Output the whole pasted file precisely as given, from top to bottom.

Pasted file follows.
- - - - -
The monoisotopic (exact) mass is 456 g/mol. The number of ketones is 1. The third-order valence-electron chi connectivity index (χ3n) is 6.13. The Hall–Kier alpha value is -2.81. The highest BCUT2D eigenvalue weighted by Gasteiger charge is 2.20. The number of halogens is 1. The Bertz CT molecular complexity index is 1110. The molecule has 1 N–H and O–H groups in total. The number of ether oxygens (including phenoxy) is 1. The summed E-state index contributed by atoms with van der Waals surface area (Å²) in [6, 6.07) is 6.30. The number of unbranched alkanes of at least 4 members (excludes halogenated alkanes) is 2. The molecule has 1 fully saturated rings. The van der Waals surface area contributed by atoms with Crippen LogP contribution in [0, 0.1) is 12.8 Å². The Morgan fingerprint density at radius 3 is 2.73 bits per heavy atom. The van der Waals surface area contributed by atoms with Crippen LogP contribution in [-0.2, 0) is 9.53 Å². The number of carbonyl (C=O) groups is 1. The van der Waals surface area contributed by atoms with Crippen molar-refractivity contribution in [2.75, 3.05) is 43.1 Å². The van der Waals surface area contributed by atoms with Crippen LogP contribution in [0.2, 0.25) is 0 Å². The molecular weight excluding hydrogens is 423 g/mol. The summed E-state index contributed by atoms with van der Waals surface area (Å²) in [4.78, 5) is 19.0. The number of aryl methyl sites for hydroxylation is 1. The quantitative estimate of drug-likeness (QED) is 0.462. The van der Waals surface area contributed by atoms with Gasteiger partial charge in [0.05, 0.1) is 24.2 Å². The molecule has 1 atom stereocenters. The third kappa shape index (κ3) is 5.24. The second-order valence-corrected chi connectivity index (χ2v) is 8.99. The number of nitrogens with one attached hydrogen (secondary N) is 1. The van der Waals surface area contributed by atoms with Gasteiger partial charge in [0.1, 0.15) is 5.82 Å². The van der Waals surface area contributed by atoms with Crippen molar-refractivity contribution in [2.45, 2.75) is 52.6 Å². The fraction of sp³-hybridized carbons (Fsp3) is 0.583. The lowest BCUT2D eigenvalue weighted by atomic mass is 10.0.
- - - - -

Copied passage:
The monoisotopic (exact) mass is 456 g/mol. The number of ketones is 1. The third-order valence-electron chi connectivity index (χ3n) is 6.13. The Hall–Kier alpha value is -2.81. The highest BCUT2D eigenvalue weighted by Gasteiger charge is 2.20. The number of halogens is 1. The Bertz CT molecular complexity index is 1110. The molecule has 1 N–H and O–H groups in total. The number of ether oxygens (including phenoxy) is 1. The summed E-state index contributed by atoms with van der Waals surface area (Å²) in [6, 6.07) is 6.30. The number of unbranched alkanes of at least 4 members (excludes halogenated alkanes) is 2. The molecule has 1 fully saturated rings. The van der Waals surface area contributed by atoms with Crippen LogP contribution in [0, 0.1) is 12.8 Å². The Morgan fingerprint density at radius 3 is 2.73 bits per heavy atom. The van der Waals surface area contributed by atoms with Crippen LogP contribution in [-0.2, 0) is 9.53 Å². The number of carbonyl (C=O) groups is 1. The van der Waals surface area contributed by atoms with Crippen molar-refractivity contribution in [2.75, 3.05) is 43.1 Å². The van der Waals surface area contributed by atoms with Crippen LogP contribution in [0.2, 0.25) is 0 Å². The molecular weight excluding hydrogens is 423 g/mol. The summed E-state index contributed by atoms with van der Waals surface area (Å²) in [4.78, 5) is 19.0. The number of aryl methyl sites for hydroxylation is 1. The quantitative estimate of drug-likeness (QED) is 0.462. The van der Waals surface area contributed by atoms with Gasteiger partial charge in [0.05, 0.1) is 24.2 Å². The molecule has 1 atom stereocenters. The third kappa shape index (κ3) is 5.24. The second-order valence-corrected chi connectivity index (χ2v) is 8.99. The number of nitrogens with one attached hydrogen (secondary N) is 1. The van der Waals surface area contributed by atoms with Gasteiger partial charge in [0.1, 0.15) is 5.82 Å². The van der Waals surface area contributed by atoms with Crippen molar-refractivity contribution in [2.45, 2.75) is 52.6 Å². The fraction of sp³-hybridized carbons (Fsp3) is 0.583. The lowest BCUT2D eigenvalue weighted by atomic mass is 10.0.